In the last two years I have learned to love chia seeds, which I had previously considered “out there” food. If you haven’t tried them, don’t knock them yet; but be weary….using them can go wrong if you’re not careful.
My mom and dad drink smoothies EVERY morning for breakfast and the ingredient list includes, among other things, chia seeds. Unfortunately, although the smoothies are really tasty; if you don’t drink them almost immediately they thicken A LOT…I mean sooooo THICK you could spackle cracks in plaster with the contents of the glass. You see, chia seeds can absorb up to 10 times their weight in water (which forms a bulky gel). And when you grind them (as in put them in a smoothie in the blender) they seem to gel a lot more quickly.
So, why use them? The ability to absorb so much liquids has at least two benefits: (1) they can help keep you hydrated, and (2) they can keep you feeling full longer! They are also easy to hide in recipes – I’ve sprinkled them on oatmeal and in salads, added them to baked goods, mixed them into smoothies (after pouring the smoothie out of the blender), added them to bread crumbs when coating or topping recipes, etc. They are quite versatile.
What are chia seeds? I know you’ve heard of Chia Pets (the original is shaped like a sheep) and have seen a myriad of chia products over the years, including Chia Mickey Mouse, Chia presidents, Chia Hello Kitty, Chia Mr. T., Chia Homer Simpson, and most recently Chia Willie from Duck Dynasty. That’s what chia seeds are – they are the seeds you soak in water and spread on the terra cotta figurine. But beyond that, they are edible seeds that date back to Mayan and Aztec cultures, where they were a staple food. They are unprocessed and considered a whole-grain food. Unlike flax seeds (which I also hide in recipes), can be absorbed by the body.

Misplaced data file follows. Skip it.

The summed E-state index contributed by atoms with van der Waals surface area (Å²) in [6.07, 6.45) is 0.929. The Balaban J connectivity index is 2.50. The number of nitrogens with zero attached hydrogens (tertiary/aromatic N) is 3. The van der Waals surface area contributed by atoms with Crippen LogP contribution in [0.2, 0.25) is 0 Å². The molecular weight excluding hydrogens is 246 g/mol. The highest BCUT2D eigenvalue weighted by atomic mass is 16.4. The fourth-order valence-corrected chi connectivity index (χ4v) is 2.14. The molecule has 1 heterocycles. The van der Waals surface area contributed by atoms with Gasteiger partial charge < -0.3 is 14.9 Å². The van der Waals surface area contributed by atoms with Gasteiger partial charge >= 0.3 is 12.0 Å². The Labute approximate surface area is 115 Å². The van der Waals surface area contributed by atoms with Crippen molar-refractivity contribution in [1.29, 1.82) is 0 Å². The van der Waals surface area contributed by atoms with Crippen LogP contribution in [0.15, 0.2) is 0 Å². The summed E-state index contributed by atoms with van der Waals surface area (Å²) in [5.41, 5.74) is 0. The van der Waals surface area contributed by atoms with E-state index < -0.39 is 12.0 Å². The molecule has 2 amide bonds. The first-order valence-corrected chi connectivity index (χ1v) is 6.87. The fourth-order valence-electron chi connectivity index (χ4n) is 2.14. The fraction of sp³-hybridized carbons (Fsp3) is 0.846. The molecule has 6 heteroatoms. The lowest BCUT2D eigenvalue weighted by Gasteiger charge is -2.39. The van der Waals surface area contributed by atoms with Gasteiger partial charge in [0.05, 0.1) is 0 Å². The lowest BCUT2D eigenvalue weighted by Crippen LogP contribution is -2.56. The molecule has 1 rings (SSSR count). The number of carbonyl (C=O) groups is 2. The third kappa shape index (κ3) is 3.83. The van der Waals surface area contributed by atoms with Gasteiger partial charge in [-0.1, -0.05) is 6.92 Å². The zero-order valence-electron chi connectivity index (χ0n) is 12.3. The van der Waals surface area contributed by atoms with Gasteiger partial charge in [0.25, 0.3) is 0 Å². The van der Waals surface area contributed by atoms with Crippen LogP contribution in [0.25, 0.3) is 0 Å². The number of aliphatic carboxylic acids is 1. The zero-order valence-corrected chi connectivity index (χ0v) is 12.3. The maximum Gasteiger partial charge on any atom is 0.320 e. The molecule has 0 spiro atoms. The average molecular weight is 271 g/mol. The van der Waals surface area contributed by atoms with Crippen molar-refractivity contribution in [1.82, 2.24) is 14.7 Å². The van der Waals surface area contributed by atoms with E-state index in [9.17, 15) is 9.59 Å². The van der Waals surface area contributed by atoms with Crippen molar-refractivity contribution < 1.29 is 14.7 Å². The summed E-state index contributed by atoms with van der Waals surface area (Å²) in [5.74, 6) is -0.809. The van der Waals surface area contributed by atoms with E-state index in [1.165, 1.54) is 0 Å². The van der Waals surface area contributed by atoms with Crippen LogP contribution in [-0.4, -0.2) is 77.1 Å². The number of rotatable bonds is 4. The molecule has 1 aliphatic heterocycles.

I am not a doctor, so I will not go into all of the health benefits of chia seeds because I cannot back up any statement I might make with scientific fact, but if you google “chia seeds” you will find more than 5 million hits. I would highly recommend you rely on the information you find on reputable sites only and that before modifying your diet with chia seeds or anything I or other non-physician/non-nutritionist bloggers recommend, you discuss the changes with your doctor.
So, what can you do with chia seeds? The possibilities are endless, but I really enjoyed this post from BuzzFeed Food.
Additionally, some recipes I’ve developed and love are:
If you try any of my recipes, please let me know how they turn out!!!
We had a revised version of the black bean and red lentil sliders for dinner last night and they were so yummy! We had to revise them because we didn’t have black beans – so we used red beans. And we made them burger sized instead of slider sized. Remember – recipes are just guidelines (unless you’re baking)!!!
So, chia seeds – I would encourage you to give these little seeds a try. As with all new things, you have to keep an open mind and possibly try them more than once before you develop a taste for them or learn to hide them in delicious recipes for your own good!
I know, the Chia Pet may have given chia seeds a bit of a bad reputation; but chia seeds aren’t only for entertainment value. They’re good and good for you!!!